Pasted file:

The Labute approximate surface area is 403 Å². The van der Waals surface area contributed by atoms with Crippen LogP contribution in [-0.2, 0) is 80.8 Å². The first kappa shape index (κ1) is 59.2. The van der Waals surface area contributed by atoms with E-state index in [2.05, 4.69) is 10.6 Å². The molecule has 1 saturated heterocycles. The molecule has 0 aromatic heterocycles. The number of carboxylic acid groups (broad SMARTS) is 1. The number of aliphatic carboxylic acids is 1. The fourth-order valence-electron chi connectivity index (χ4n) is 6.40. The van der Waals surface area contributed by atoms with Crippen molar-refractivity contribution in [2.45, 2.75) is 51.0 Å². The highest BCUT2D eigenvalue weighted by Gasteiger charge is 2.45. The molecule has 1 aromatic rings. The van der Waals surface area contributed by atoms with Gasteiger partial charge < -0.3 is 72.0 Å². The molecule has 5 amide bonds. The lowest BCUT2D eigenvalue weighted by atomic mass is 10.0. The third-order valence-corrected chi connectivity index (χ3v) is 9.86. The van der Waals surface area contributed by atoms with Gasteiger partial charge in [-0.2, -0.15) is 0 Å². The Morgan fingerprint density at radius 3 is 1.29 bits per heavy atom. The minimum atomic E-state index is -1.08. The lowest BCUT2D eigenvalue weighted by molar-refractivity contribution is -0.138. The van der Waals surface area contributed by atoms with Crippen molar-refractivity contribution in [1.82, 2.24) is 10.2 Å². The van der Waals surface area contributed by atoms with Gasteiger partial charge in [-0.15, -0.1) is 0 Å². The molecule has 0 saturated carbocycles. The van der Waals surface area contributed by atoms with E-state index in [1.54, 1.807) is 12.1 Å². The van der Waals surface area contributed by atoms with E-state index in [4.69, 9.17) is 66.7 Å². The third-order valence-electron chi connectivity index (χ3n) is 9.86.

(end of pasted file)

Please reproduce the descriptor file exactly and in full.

The Labute approximate surface area is 403 Å². The van der Waals surface area contributed by atoms with Crippen LogP contribution in [-0.2, 0) is 80.8 Å². The first kappa shape index (κ1) is 59.2. The van der Waals surface area contributed by atoms with E-state index in [2.05, 4.69) is 10.6 Å². The molecule has 1 saturated heterocycles. The molecule has 0 aromatic heterocycles. The number of carboxylic acid groups (broad SMARTS) is 1. The number of aliphatic carboxylic acids is 1. The fourth-order valence-electron chi connectivity index (χ4n) is 6.40. The van der Waals surface area contributed by atoms with Crippen molar-refractivity contribution in [2.45, 2.75) is 51.0 Å². The highest BCUT2D eigenvalue weighted by Gasteiger charge is 2.45. The molecule has 1 aromatic rings. The van der Waals surface area contributed by atoms with Gasteiger partial charge < -0.3 is 72.0 Å². The molecule has 5 amide bonds. The lowest BCUT2D eigenvalue weighted by atomic mass is 10.0. The third-order valence-corrected chi connectivity index (χ3v) is 9.86. The van der Waals surface area contributed by atoms with Gasteiger partial charge in [-0.2, -0.15) is 0 Å². The Morgan fingerprint density at radius 3 is 1.29 bits per heavy atom. The minimum atomic E-state index is -1.08. The lowest BCUT2D eigenvalue weighted by molar-refractivity contribution is -0.138. The van der Waals surface area contributed by atoms with Crippen molar-refractivity contribution in [1.82, 2.24) is 10.2 Å². The van der Waals surface area contributed by atoms with Gasteiger partial charge in [-0.15, -0.1) is 0 Å². The molecule has 0 saturated carbocycles. The van der Waals surface area contributed by atoms with E-state index in [1.54, 1.807) is 12.1 Å². The van der Waals surface area contributed by atoms with E-state index in [4.69, 9.17) is 66.7 Å². The third-order valence-electron chi connectivity index (χ3n) is 9.86.